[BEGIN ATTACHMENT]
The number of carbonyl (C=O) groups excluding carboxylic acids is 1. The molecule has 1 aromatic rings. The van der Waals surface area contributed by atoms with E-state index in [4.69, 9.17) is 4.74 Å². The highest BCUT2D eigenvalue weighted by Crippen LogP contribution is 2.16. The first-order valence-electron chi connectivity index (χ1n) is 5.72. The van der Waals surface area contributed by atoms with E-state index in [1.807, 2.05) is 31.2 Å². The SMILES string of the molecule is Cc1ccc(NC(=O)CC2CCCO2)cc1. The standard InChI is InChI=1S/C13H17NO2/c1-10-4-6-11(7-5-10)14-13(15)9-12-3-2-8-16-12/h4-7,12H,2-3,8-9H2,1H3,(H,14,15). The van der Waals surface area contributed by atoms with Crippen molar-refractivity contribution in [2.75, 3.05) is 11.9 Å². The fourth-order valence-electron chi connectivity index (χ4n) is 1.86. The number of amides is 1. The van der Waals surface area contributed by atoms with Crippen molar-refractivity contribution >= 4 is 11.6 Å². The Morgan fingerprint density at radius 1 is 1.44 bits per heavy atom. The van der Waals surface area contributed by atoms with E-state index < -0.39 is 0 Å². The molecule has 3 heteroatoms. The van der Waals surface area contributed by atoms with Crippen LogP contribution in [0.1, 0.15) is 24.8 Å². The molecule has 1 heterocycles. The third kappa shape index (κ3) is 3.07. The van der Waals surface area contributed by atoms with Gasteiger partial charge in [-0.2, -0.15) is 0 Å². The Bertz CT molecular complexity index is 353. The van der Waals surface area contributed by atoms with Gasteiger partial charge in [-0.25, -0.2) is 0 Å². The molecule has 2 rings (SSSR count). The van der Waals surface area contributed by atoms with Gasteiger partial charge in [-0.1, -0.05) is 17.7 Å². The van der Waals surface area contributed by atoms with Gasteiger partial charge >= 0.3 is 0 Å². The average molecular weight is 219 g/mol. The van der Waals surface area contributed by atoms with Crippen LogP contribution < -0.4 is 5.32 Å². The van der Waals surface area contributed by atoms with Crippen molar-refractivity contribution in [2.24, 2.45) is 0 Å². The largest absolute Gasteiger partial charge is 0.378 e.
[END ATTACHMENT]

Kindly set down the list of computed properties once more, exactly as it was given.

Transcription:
The number of carbonyl (C=O) groups excluding carboxylic acids is 1. The molecule has 1 aromatic rings. The van der Waals surface area contributed by atoms with E-state index in [4.69, 9.17) is 4.74 Å². The highest BCUT2D eigenvalue weighted by Crippen LogP contribution is 2.16. The first-order valence-electron chi connectivity index (χ1n) is 5.72. The van der Waals surface area contributed by atoms with E-state index in [1.807, 2.05) is 31.2 Å². The SMILES string of the molecule is Cc1ccc(NC(=O)CC2CCCO2)cc1. The standard InChI is InChI=1S/C13H17NO2/c1-10-4-6-11(7-5-10)14-13(15)9-12-3-2-8-16-12/h4-7,12H,2-3,8-9H2,1H3,(H,14,15). The van der Waals surface area contributed by atoms with Crippen molar-refractivity contribution in [2.75, 3.05) is 11.9 Å². The fourth-order valence-electron chi connectivity index (χ4n) is 1.86. The number of amides is 1. The van der Waals surface area contributed by atoms with Crippen molar-refractivity contribution >= 4 is 11.6 Å². The Morgan fingerprint density at radius 1 is 1.44 bits per heavy atom. The van der Waals surface area contributed by atoms with E-state index < -0.39 is 0 Å². The molecule has 3 heteroatoms. The van der Waals surface area contributed by atoms with Crippen LogP contribution in [0.1, 0.15) is 24.8 Å². The molecule has 1 heterocycles. The third kappa shape index (κ3) is 3.07. The van der Waals surface area contributed by atoms with Gasteiger partial charge in [-0.2, -0.15) is 0 Å². The Bertz CT molecular complexity index is 353. The van der Waals surface area contributed by atoms with Gasteiger partial charge in [-0.25, -0.2) is 0 Å². The molecule has 2 rings (SSSR count). The van der Waals surface area contributed by atoms with Gasteiger partial charge in [-0.1, -0.05) is 17.7 Å². The van der Waals surface area contributed by atoms with Gasteiger partial charge >= 0.3 is 0 Å². The average molecular weight is 219 g/mol. The van der Waals surface area contributed by atoms with Crippen LogP contribution < -0.4 is 5.32 Å². The van der Waals surface area contributed by atoms with Crippen molar-refractivity contribution in [2.24, 2.45) is 0 Å². The largest absolute Gasteiger partial charge is 0.378 e.